Angee Murray sat down with three Art Producers from some of the top agencies in LA and asked them a few questions about how they are hiring photographers to handle the ever growing client demands of multimedia platforms.
AXS: As social media plays a big part in the marketing of our clients, how is it affecting your productions? And do you lean towards hiring influencers for those jobs?
Andrea Flaherty: Some of our content has to be created with social in mind, but not specifically for it. For instance, we may have to create video edits that are within size and time limits for Instagram or Twitter, but that’s all. We do not handle social media accounts for our clients so we are not involved with the posting, tracking, etc. We do not hire influencers.
Cameron Ford: Yes, and no. While social media plays a role in the majority of our projects, hiring an influencer is dependent on the campaign and if it requires or benefits from partnering with an influencer to extend the overall media reach for our client. Shooting to meet the needs and dimensions of social media is always part of the conversation with a photographer when preparing for a shoot regardless of who owns the platform on which the imagery will ultimately live. In other words, sometimes we’re shooting solely for our client’s social media platforms, in which case a photographer’s social media presence/influence isn’t entirely relevant. Other times our client chooses to leverage an influencer’s social media platforms. Assuming the type of influencer social media platform desired for the campaign is one heavily based in photography (i.e. Instagram), then a photographer’s social media presence/influence is obviously extremely important.
Rachel Crain: Most of the time we have separate budgets for social media. We tend to capture a library of assets on our big shoots and social media will pick up shots. On occasion, we will hire a BTS photographer to capture images on our broadcast sets specifically for social media. The photographers that are selected for these shoots are hired for their look and talent. It doesn’t make a difference to us how many followers they have on Instagram.
AXS: Due to the multifaceted needs of clients today, what trends do you see in the industry, and where do see you it going?
Andrea Flaherty: Motion, motion, motion. Whether live action videos, animations, cinemagraphs, you name it – the digital space is becoming ever-present and moving images captivate much more than static. This includes mobile apps, interactive experiences, and virtual reality. Often times our video projects are a combination of live footage and detailed and dynamic VFX.
Cameron Ford: More of a production trend than an aesthetic one – we are constantly shooting photography alongside motion/broadcast sets. Experience and knowledge in navigating such is always a plus when sourcing potential photographers – and I anticipate will continue to be as productions for both still and motion become more integrated and efficient.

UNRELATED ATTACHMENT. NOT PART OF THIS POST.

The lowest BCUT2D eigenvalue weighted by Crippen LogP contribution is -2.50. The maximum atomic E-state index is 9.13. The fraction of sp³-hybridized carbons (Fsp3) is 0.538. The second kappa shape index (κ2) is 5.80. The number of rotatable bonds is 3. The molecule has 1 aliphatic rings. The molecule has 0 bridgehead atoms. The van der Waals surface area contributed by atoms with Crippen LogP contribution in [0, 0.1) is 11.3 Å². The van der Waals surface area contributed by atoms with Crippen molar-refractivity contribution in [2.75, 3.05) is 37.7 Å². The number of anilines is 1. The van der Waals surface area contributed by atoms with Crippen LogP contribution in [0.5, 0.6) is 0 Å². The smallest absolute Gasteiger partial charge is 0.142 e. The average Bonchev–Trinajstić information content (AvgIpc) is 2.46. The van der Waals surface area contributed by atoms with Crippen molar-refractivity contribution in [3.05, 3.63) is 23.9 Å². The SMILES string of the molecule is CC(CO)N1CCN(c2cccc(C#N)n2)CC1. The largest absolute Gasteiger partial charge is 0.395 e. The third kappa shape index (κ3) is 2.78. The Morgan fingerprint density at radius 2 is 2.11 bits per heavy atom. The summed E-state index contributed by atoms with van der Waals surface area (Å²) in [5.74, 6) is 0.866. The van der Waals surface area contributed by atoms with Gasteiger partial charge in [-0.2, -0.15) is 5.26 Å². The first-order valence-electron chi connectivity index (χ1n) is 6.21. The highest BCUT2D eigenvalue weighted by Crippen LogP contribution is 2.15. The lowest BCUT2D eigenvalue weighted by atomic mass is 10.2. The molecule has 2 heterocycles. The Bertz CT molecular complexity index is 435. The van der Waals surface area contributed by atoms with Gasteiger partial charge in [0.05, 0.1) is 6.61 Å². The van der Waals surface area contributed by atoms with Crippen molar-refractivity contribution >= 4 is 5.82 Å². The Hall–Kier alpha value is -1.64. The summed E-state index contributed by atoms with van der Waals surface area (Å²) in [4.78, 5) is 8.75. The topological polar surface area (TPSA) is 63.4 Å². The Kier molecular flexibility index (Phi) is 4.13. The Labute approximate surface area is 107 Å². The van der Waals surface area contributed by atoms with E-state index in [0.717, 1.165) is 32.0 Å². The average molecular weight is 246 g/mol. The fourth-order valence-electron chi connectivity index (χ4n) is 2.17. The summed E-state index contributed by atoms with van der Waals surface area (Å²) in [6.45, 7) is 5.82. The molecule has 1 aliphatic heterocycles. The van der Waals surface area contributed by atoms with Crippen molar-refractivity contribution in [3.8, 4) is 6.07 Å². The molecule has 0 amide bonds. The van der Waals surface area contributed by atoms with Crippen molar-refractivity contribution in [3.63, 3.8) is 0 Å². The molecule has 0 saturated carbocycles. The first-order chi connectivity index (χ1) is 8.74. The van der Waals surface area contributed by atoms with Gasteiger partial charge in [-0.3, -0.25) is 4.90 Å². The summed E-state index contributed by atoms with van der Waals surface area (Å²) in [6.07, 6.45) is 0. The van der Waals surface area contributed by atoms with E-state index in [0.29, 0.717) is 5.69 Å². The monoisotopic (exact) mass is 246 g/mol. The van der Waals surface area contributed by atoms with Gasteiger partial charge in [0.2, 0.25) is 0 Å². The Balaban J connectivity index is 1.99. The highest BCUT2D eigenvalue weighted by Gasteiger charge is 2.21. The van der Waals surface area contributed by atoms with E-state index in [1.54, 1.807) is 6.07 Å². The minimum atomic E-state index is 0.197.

Rachel Crain: I have noticed a lot of photographers are creating cinemagraphs. As much as I think cinemagraphs are really intriguing, I don’t think it’s something every photographer needs to have on their site. It’s probably just another trend. It won’t be long for the next cool thing to takes its place.
AXS: So that said, do you frequently recommend or hire photographers for motion projects?
Andrea Flaherty: Yes. Many car photographers shoot both still and motion, so I frequently bid motion jobs with photographers we have previously done still shoots with.
Cameron Ford: We frequently hire photographers to shoot the still components of motion projects, but rarely hire photographers to shoot the actual motion elements. GIFs and Cinemagraphs, however, are recurring deliverables for many of our clients – and we regularly hire photographers to help capture those!
Rachel Crain: I haven’t hired a photographer specifically for a motion project, but for a combo of both. I think it helps a photographer to have video experience because we don’t always have the budgets for a big video production on integrated jobs.
AXS: Thanks for shedding some light on what is happening in the new trends of shooting but we can’t go without asking, what has been your most memorable promo that has caught your eye lately?
Andrea Flaherty: Promos that are relevant to the work done at the Agency. Someone who does their homework makes for a more thoughtful presentation.
Cameron Ford: I am drawn to promos that aren’t overwhelmed with or cluttered by photographer and agent branding. Contact info and branding is certainly important, but the most impactful promos are those that integrate said elements in a tasteful, simple way that doesn’t interfere with the art.
Rachel Crain: Unique special promos stand out. I received a beautiful set of 20 blank stationary cards with the photographer’s images on them that looked like a polaroid. I love sending notecards and this promo really caught my attention.
Prior to joining Agency Access, Angee Murray was an Art Producer at Saatchi & Saatchi L.A. Her 15+ years of working in advertising with high-profile artists has given her great insights into the type of work that stands out, how to make connections and how to nourish those relationships. She brings a keen eye and creative problem solving to the world of consulting.
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